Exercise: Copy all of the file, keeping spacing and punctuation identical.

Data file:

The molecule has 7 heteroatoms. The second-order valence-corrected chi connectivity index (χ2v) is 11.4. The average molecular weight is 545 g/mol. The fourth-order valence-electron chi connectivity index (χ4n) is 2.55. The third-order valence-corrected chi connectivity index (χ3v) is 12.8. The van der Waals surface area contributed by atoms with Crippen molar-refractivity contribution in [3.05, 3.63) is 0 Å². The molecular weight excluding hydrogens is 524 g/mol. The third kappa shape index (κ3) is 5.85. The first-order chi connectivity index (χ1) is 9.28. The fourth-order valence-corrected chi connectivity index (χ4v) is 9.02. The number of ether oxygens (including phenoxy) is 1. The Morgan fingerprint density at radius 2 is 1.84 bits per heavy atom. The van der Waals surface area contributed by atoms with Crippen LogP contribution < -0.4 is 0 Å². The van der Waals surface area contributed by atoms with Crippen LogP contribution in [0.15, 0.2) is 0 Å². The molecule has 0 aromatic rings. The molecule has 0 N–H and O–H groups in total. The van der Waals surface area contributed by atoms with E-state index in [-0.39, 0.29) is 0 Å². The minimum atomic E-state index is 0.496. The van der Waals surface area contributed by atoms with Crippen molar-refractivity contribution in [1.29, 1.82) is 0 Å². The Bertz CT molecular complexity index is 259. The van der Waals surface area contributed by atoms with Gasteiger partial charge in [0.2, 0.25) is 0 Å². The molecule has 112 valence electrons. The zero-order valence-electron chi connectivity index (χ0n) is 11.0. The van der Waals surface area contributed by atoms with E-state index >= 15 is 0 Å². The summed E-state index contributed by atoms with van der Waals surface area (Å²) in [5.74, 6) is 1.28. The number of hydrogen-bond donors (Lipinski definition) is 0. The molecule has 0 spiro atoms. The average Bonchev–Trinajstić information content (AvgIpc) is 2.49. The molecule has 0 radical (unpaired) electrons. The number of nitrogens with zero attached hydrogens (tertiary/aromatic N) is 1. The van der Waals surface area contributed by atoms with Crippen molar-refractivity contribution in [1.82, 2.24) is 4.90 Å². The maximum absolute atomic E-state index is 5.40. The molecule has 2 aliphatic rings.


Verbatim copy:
The molecule has 7 heteroatoms. The second-order valence-corrected chi connectivity index (χ2v) is 11.4. The average molecular weight is 545 g/mol. The fourth-order valence-electron chi connectivity index (χ4n) is 2.55. The third-order valence-corrected chi connectivity index (χ3v) is 12.8. The van der Waals surface area contributed by atoms with Crippen molar-refractivity contribution in [3.05, 3.63) is 0 Å². The molecular weight excluding hydrogens is 524 g/mol. The third kappa shape index (κ3) is 5.85. The first-order chi connectivity index (χ1) is 9.28. The fourth-order valence-corrected chi connectivity index (χ4v) is 9.02. The number of ether oxygens (including phenoxy) is 1. The Morgan fingerprint density at radius 2 is 1.84 bits per heavy atom. The van der Waals surface area contributed by atoms with Crippen LogP contribution < -0.4 is 0 Å². The van der Waals surface area contributed by atoms with Crippen LogP contribution in [0.15, 0.2) is 0 Å². The molecule has 0 aromatic rings. The molecule has 0 N–H and O–H groups in total. The van der Waals surface area contributed by atoms with E-state index in [-0.39, 0.29) is 0 Å². The minimum atomic E-state index is 0.496. The van der Waals surface area contributed by atoms with Crippen molar-refractivity contribution in [1.29, 1.82) is 0 Å². The Bertz CT molecular complexity index is 259. The van der Waals surface area contributed by atoms with Gasteiger partial charge in [0.2, 0.25) is 0 Å². The molecule has 112 valence electrons. The zero-order valence-electron chi connectivity index (χ0n) is 11.0. The van der Waals surface area contributed by atoms with E-state index >= 15 is 0 Å². The summed E-state index contributed by atoms with van der Waals surface area (Å²) in [5.74, 6) is 1.28. The number of hydrogen-bond donors (Lipinski definition) is 0. The molecule has 0 spiro atoms. The average Bonchev–Trinajstić information content (AvgIpc) is 2.49. The molecule has 0 radical (unpaired) electrons. The number of nitrogens with zero attached hydrogens (tertiary/aromatic N) is 1. The van der Waals surface area contributed by atoms with Crippen molar-refractivity contribution in [1.82, 2.24) is 4.90 Å². The maximum absolute atomic E-state index is 5.40. The molecule has 2 aliphatic rings.